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Sunday, June 6, 2010

Warm Breezes, Cool City Vibes

Warm Breezes, Cool City Vibes
By Mike Lauterborn
© 2010. All Rights Reserved.

New York, NY – The advantage of living in one of the suburban areas surrounding New York City is the opportunity to shoot down to the Big Apple on a moment’s whim and take in any number of cultural experiences, sights and/or sounds. And even to see an old friend, one of over 1.6 million people that call Manhattan home and have stubbornly chosen to keep rooted in this often tough but always amazing place.

One early June Saturday was such a day. After browning myself at a nearby beach close to home along Connecticut’s southwestern shore, I motored in. The very southern tip of Manhattan is only 57 miles from my home, so at an average clip of 60 miles an hour, it takes less time to reach the city’s limits than it does to watch a morning news program. The air was heavy this day so my car windows were up, the A/C max’ed and the radio ticking off a summertime playlist.

I followed the mostly North-South running Interstate 95 from Connecticut into New York State, down through Westchester and into the Bronx, where 95 is briefly called the Cross Bronx Expressway. Robert Moses conceived of this stretch back in the 1940s and bulldozed a swath right through the middle of Manhattan’s sister borough and all the way over to the Hudson River.

Before the George Washington Bridge crossing, one has to hop off onto Route 9, which is the westernmost approach into New York. It was a beautiful – and fast – drive along this shore crest and boating traffic dotted the Hudson. The pace slowed up a bit at 59th Street, which is where the traffic lights begin as well as all the piers that encircle Manhattan, which are home to tour boats and cruise lines and the floating museum U.S.S. Intrepid aircraft carrier.

This same area had been jammed with sailors, Marines and Coast Guardsmen a week before, during a period known annually as Fleet Week, when navy men and women have shore leave. They fill all the clubs and restaurants and streets with their mostly white uniforms and are usually full tilt in their gregariousness blowing off steam pent up at sea. But this day, it was just tourists milling about.

In its sporadic wisdom, city planners had built a long-stretching bike/pedestrian path along the length of this route, which was enjoying much activity from joggers, walkers, cyclists, rollerbladers, moms with strollers and other wheeled and non-wheeled outdoor enthusiasts.

Approaching the Financial District and the northwest corner of the former World Trade Towers site, I noticed quite a bit of progress had been made installing 1 World Trade (formerly called the “Freedom Tower”). This $3.1 billion skyscraper will rise 1,776 feet into the sky, feature an illuminated mast and taper into eight tall isosceles triangles, forming an octagon at its center. There will be an observation deck at 1,362, the height of the original Towers. Builders predict the structure to open in late 2013. Like the tripod-like aliens from the sci-fi thriller “War of the Worlds”, several massive cranes busily operated at the site, moving rebar and beams from one area to another.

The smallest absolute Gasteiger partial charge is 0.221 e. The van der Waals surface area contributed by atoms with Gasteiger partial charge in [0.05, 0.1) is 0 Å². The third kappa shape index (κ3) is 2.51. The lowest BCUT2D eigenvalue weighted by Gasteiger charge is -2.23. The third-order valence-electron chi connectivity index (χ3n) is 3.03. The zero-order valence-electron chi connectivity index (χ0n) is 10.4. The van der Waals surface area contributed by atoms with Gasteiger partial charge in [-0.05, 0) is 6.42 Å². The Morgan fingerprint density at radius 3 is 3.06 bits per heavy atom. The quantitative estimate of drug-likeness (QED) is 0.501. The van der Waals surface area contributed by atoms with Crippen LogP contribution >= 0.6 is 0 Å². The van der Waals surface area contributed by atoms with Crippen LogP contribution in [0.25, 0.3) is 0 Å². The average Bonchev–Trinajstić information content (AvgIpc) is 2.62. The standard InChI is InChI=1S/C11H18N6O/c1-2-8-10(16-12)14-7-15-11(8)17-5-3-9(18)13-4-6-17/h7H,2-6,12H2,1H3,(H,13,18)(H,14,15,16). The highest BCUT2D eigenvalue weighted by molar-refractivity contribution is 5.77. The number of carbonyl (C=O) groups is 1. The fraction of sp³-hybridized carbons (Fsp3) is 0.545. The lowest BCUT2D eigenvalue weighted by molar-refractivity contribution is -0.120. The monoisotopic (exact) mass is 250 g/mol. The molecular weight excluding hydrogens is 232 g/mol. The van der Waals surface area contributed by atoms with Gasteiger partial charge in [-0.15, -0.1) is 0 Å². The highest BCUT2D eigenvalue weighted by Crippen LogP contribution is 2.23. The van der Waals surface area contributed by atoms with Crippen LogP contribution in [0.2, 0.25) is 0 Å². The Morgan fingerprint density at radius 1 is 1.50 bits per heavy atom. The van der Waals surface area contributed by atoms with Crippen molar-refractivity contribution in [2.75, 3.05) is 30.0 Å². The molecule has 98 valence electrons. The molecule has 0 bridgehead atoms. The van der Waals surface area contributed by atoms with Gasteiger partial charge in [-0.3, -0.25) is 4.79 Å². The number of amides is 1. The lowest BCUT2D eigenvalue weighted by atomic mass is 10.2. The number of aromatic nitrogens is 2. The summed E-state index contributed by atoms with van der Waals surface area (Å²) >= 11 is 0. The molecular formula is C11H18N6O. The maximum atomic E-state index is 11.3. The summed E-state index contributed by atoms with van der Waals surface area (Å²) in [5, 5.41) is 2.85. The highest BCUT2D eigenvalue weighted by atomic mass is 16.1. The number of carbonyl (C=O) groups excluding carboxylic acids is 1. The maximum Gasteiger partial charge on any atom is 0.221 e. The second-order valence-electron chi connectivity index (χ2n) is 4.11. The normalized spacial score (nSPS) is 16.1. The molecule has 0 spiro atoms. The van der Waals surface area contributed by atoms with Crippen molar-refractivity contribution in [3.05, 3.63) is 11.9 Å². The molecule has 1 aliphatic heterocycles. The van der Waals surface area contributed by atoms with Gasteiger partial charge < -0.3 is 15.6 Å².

Being careful not to get accidentally channeled into the Holland Tunnel, which would deposit me in Brooklyn, I curled right into the heart of the District and around to the other side of the site headed back northwards. Here, the site was not visible like the other side and surrounded by plywood mounted on fences. There was, however, an oversized photo showing an aerial view and a solid, virtually impenetrable concrete and steel core.

At West Houston Street, I hung a left to access one of my favorite neighborhoods in the city and popular Bleecker Street. After a number of minutes circling for a parking spot, I found one on Washington Place and docked my land cruising sedan. It was late afternoon at this point and things were really hopping. At the center of the hive, there was a street fair, running for several blocks west of 7th Avenue South. Here, both sides of the road were clustered with vendors, of everything from food and jewelry to clothing and artwork.

“Two fo’ five dollah!” was the first cry I heard as I wandered over, from an Asian woman hawking smoothies. Directly across from her was an organic pizza vendor, and he was squawking, “Slices! One dollar! Ice cold water! All one dollar!” I liked the latter offer and for two dollars and eighteen cents, I was off and running with a bottle stuffed in a shorts pocket and a tasty slice curled up in and slightly sticking out of a paper plate. In this way, I started combing the wares on display.